Three in four doctors responding to a California Medical Association survey had not received their full vaccine supplies as of Nov. 3. More than half of them had not obtained any vaccine, and 70 percent had to reject high-risk patients' requests for flu shots.So, last year there wasn't enough vaccine, and this year we're making sure non-medical locations receive it first?
What went wrong? According to the Union-Tribune article, vaccine manufacturers preferentially shipped supplies of vaccine to high-volume customers, like big-box stores such as Costco, Wal-Mart, and Albertsons on the west coast of the US. Quoting Dr. Wayne True, a physician in La Mesa, "This year's vaccines are going to where the money is - to the 'big box' customers first." Physicians often "go through pharmaceutical distributors for their vaccine supplies, while some big retailers are able to place bulk orders directly from vaccine manufacturers.
A reader sent me an email describing the same problem this weekend. He has a small practice in Pennsylvania and has also had a difficult time attaining vaccines:
For my practice, I was unable to purchase AT ANY PRICE 30-40 shots which would have been all I needed, and the health departments also have had to cancel their shot clinics too, even for the senior centers.For young and healthy (like me), it's easy to head over to Costco or the grocery store to get a flu shot. The elderly depend on their local docs. And they need these flu shots the most. My close friend's grandfather was just hospitalized with pneumonia. Getting these people preventative care is vital, and for many of them it's a matter of life and death.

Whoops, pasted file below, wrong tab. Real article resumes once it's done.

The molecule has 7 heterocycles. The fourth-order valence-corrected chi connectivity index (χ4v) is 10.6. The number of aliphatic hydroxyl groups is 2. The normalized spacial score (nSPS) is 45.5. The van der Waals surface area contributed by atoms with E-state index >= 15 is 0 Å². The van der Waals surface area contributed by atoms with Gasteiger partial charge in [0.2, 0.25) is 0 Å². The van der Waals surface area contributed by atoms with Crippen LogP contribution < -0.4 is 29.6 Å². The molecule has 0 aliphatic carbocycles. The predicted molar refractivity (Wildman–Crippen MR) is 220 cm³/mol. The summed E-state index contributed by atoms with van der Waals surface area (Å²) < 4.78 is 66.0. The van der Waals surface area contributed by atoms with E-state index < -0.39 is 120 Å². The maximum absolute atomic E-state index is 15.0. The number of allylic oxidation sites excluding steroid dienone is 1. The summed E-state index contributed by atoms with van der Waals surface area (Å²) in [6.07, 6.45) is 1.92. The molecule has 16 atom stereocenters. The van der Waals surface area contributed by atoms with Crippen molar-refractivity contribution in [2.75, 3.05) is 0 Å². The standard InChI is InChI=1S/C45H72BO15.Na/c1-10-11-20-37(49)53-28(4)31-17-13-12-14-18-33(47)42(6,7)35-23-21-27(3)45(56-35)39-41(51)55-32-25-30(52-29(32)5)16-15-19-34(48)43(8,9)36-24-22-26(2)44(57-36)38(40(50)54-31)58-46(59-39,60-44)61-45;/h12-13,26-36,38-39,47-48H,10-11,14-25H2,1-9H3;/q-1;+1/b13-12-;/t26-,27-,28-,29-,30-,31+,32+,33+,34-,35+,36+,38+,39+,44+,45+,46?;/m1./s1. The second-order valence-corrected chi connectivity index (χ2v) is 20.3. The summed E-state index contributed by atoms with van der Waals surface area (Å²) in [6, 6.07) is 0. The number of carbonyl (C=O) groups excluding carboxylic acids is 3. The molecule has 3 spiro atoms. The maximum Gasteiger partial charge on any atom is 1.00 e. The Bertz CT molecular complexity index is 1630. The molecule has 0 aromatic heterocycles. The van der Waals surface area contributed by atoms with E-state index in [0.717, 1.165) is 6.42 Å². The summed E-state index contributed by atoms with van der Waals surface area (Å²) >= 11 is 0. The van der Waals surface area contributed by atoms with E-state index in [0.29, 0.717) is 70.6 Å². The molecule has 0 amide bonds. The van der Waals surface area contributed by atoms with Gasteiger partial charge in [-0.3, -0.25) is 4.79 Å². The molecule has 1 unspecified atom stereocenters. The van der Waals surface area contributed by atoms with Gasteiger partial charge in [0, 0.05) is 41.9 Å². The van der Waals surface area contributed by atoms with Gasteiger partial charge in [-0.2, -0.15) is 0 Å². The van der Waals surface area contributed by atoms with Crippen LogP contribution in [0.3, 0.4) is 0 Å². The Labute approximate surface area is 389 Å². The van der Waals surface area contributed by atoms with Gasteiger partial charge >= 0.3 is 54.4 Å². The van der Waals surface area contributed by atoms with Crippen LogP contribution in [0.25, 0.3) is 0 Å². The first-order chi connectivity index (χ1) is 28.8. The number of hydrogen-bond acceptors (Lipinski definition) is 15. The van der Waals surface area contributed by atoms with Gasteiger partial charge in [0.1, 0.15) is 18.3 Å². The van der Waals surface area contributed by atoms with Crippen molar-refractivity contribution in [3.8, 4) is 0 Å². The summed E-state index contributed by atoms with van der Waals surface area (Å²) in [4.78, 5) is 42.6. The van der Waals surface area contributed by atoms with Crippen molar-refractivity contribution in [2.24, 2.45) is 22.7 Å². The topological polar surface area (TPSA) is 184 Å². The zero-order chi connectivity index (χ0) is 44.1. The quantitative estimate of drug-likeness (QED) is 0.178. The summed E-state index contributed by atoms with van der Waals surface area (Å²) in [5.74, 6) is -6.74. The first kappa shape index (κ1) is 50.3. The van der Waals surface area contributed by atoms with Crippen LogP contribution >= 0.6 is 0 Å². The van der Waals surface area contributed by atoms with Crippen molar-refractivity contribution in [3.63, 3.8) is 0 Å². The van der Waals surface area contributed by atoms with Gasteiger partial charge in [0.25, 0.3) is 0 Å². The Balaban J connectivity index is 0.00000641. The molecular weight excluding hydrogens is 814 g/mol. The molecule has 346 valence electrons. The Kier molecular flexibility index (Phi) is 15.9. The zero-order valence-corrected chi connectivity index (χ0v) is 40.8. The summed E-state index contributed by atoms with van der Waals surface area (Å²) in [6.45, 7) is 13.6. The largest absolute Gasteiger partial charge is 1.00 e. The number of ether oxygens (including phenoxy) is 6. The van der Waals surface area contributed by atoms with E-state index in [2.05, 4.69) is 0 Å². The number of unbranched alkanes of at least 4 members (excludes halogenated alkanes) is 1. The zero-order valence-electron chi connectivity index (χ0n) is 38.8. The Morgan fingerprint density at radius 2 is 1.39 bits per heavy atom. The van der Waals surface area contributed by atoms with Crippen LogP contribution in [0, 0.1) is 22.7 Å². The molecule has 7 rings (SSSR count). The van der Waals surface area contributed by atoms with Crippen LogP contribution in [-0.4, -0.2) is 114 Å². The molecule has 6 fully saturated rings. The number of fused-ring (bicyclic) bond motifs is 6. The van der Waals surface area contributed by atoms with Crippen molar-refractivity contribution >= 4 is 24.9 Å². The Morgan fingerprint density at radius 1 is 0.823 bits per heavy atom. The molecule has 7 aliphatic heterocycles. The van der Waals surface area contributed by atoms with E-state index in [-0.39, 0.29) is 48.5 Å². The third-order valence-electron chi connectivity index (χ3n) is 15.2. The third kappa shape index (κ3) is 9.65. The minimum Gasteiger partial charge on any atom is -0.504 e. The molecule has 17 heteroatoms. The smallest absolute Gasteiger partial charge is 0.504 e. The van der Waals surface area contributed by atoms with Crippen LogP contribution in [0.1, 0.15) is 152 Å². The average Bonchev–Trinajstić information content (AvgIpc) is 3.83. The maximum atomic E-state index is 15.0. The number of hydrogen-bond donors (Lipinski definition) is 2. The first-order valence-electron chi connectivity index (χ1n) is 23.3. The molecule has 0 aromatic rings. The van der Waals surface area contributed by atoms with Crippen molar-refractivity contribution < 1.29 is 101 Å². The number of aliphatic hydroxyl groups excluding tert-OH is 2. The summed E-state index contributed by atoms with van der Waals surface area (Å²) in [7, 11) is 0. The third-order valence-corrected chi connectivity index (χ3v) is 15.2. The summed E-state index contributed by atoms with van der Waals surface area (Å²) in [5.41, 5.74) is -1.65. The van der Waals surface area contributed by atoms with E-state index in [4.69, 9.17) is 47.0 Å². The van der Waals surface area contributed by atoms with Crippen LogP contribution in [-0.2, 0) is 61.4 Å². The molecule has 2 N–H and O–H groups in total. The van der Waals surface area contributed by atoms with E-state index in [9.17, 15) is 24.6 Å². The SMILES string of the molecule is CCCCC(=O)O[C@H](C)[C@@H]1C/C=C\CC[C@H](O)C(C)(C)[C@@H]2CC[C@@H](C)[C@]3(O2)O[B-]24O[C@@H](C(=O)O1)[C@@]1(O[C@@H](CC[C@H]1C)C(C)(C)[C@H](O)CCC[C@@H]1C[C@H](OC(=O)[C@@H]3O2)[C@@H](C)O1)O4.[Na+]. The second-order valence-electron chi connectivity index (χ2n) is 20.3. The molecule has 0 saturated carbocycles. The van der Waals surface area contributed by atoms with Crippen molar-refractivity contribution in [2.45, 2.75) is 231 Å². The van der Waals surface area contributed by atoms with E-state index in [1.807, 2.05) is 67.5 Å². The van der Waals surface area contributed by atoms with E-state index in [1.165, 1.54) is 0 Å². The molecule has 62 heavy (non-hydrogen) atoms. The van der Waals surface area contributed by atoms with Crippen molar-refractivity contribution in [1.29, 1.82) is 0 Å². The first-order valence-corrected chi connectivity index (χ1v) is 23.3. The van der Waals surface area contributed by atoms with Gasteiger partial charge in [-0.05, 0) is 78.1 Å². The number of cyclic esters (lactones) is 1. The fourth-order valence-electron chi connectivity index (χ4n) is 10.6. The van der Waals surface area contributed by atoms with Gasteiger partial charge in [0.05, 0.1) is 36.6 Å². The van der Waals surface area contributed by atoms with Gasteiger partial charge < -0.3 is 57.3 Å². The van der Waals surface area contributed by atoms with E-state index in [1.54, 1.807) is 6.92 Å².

Roy Poses, who authored the original post at Health Care Renewal, expresses this sentiment eloquently:
As a physician, it seems to me that the true measure of a health care system is how it takes care of the sickest and neediest patients. Here we have a system that can supply influenza vaccine to relatively healthy people who show up at big-box stores, but not to sick, high-risk patients in doctors' offices.This problem is also a consequence of free-market policies in relation to health care, and a perfect example of why CDHC proponents are wrong. The market, in this case (and many others related to health care) rewarded those with the most money and reduced access for the sickest and most immobile people. That's not wrong from the market's standpoint -- certainly it's serving its function. But people need more in this situation, and that's why we have regulated markets. When it comes to health care, those regulations provide essential protection so people don't die from the flu because their doctor couldn't order flu shots. It's really that simple, and breaking down competition barriers won't help a smidgen when big box retailers are providing health products.
Update: I was at the doctor's office today and, sure enough, there was a sign on the door saying they don't have any flu shots this season because the manufacturer wouldn't deliver them until December, so they cancelled the order.